On 17th August, the new European Succession Regulation came into force. While at first glance this appears a positive reform, it may have unexpected and costly consequences for UK nationals.

“Brussels IV” standardises the law of succession across the EU. It is designed to simplify cross border inheritances where currently multiple succession laws come into play.

The default position is that the law of the state in which the deceased was “habitually resident” at death applies to succession of assets located across the Brussels IV zone.

However, an individual can elect to apply the law of their nationality to all their assets across the zone. This must be made before death, through a statement in their will or similar document.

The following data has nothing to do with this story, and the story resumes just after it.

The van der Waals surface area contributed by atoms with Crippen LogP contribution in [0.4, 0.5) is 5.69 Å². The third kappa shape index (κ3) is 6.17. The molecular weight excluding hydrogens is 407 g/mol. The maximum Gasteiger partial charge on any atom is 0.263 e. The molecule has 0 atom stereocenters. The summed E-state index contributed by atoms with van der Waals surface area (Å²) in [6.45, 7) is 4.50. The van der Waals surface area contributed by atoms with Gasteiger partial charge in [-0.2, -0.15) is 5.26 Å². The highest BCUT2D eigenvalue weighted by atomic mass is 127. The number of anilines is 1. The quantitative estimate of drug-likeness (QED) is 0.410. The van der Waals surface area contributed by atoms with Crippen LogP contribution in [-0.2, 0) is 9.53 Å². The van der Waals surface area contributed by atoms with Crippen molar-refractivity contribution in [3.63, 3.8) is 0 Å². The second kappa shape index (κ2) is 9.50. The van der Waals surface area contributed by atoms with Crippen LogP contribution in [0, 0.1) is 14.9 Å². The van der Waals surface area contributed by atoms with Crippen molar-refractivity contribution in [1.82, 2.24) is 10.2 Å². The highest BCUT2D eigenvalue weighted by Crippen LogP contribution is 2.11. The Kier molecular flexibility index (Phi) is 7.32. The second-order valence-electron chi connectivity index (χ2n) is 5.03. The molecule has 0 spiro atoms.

There are major differences between UK and French succession law. In France children are protected heirs, inheriting up to 75% of the parent’s estate, even in preference to the spouse who is generally not protected. There are ways of circumventing these laws, but it is complex and care must be taken to ensure they have the effect you are looking for.

Now, under Brussels IV, UK nationals can potentially choose to avoid these restrictions by opting for UK law instead.

However, it is not nearly as simple as first meets the eye. The UK, Ireland and Denmark have actually opted out and are not Brussels IV states. While UK nationals living in France should still be able to choose UK succession law, we still need to see how this works in practice.